What does the term “canonical form” or “canonical representation” in Java mean?

By | July 9, 2019


I have often heard this term being used, but I have never really understood it.

What does it mean, and can anyone give some examples/point me to some links?

EDIT: Thanks to everyone for the replies. Can you also tell me how the canonical representation is useful in equals() performance, as stated in Effective Java?


Wikipedia points to the term Canonicalization.

A process for converting data that has more than one possible representation into a “standard” canonical representation. This can be done to compare different representations for equivalence, to count the number of distinct data structures, to improve the efficiency of various algorithms by eliminating repeated calculations, or to make it possible to impose a meaningful sorting order.

The Unicode example made the most sense to me:

Variable-length encodings in the Unicode standard, in particular UTF-8, have more than one possible encoding for most common characters. This makes string validation more complicated, since every possible encoding of each string character must be considered. A software implementation which does not consider all character encodings runs the risk of accepting strings considered invalid in the application design, which could cause bugs or allow attacks. The solution is to allow a single encoding for each character. Canonicalization is then the process of translating every string character to its single allowed encoding. An alternative is for software to determine whether a string is canonicalized, and then reject it if it is not. In this case, in a client/server context, the canonicalization would be the responsibility of the client.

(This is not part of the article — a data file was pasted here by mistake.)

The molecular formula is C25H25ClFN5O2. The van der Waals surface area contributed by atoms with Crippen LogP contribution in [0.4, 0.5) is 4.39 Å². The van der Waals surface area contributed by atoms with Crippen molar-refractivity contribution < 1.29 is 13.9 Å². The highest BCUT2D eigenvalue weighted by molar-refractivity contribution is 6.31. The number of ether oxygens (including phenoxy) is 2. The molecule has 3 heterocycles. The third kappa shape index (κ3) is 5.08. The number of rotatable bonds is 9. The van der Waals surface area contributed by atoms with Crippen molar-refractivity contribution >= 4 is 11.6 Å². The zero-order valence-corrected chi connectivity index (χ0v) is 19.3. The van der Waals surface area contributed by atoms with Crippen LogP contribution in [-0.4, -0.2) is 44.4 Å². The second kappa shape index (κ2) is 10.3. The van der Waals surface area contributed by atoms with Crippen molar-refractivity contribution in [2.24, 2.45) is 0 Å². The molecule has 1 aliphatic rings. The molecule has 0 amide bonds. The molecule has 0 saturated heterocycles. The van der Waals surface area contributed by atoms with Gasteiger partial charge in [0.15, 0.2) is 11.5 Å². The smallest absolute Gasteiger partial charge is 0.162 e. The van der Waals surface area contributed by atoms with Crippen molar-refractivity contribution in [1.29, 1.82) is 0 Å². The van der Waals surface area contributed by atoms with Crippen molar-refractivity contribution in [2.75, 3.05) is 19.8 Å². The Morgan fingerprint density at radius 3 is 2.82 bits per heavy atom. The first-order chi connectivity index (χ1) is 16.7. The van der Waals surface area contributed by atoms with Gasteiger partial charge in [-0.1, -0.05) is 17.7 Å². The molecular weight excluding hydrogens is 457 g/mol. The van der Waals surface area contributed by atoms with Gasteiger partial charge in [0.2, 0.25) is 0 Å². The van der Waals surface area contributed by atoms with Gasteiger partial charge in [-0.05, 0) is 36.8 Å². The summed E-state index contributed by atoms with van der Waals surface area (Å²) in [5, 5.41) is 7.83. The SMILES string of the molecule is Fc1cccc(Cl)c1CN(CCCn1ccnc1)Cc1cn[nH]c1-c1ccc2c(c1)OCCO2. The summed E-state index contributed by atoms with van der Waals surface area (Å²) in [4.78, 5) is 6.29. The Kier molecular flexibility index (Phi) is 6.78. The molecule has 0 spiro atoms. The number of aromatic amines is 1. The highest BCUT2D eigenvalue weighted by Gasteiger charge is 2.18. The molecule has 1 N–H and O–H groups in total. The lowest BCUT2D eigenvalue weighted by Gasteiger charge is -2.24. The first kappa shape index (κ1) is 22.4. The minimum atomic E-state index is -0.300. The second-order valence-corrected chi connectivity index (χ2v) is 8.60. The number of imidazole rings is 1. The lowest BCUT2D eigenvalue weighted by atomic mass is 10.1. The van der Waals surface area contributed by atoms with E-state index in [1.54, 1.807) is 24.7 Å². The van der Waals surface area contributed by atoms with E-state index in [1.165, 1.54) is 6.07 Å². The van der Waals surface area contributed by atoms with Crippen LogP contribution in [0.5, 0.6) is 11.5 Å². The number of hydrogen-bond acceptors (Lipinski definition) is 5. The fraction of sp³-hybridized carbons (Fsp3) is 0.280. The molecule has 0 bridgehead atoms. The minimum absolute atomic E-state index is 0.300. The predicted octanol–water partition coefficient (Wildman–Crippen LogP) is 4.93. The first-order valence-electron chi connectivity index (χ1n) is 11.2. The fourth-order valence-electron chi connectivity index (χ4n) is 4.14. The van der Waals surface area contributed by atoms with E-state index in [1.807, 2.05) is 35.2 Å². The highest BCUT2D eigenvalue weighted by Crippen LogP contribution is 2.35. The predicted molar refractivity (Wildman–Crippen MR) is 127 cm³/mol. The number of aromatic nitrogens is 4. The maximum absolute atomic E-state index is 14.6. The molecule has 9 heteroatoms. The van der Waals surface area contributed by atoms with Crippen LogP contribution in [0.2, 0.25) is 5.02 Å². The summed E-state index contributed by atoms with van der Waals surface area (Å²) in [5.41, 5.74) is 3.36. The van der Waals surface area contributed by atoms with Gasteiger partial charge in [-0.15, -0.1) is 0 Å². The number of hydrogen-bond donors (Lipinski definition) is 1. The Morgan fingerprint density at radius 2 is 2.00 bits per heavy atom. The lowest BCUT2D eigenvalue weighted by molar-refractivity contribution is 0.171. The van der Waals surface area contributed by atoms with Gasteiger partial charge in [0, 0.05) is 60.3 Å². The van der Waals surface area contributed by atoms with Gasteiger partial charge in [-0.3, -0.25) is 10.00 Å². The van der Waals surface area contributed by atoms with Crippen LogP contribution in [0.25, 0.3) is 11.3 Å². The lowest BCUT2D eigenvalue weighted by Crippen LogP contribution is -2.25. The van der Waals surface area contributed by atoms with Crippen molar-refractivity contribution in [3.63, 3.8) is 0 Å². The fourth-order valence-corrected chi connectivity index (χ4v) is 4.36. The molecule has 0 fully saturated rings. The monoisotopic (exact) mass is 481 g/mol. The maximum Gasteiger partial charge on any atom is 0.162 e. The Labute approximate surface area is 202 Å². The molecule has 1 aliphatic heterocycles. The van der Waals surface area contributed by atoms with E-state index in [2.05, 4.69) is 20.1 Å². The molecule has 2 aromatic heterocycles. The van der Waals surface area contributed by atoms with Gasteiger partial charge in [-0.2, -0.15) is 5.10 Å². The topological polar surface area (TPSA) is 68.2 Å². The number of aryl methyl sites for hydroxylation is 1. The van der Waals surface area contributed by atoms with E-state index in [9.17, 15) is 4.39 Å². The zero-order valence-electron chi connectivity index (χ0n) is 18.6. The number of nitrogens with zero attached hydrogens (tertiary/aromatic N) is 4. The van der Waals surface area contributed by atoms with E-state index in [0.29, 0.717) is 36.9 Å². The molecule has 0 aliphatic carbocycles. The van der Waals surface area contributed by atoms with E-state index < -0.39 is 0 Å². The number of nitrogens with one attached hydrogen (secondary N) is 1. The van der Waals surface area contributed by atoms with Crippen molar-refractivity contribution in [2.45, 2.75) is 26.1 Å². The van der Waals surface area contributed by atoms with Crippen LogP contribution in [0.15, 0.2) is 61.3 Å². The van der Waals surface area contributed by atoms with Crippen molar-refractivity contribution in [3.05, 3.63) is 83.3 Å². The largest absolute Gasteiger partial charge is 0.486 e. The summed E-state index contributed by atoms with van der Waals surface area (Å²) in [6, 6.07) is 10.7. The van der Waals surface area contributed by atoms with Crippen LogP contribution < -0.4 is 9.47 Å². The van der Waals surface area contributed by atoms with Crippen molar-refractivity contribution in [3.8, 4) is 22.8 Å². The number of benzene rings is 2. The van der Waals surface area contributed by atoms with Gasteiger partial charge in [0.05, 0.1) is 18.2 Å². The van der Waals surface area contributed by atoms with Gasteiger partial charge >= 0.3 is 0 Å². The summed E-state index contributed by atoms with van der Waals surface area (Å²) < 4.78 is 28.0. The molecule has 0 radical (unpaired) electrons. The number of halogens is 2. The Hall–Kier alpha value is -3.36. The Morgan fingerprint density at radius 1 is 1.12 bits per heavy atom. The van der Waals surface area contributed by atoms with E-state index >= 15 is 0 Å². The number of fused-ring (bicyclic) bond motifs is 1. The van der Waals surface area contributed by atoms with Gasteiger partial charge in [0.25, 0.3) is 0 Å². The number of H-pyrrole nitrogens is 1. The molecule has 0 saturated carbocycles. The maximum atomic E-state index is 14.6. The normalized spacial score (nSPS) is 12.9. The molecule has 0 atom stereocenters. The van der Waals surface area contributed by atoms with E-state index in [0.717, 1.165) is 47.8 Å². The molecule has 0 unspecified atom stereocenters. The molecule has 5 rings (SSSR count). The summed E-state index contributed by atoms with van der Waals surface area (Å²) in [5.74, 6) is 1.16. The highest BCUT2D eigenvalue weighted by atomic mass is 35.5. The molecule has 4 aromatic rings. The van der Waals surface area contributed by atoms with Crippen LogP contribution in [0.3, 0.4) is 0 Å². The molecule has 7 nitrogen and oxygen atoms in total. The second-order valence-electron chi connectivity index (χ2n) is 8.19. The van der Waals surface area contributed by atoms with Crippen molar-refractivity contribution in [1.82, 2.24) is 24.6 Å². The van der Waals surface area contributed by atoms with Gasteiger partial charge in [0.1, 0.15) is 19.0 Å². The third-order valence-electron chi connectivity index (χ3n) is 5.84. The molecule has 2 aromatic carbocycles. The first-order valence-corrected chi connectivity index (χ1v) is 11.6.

In summary, a standard form of representation for data. From this form you can then convert to any representation you may need.

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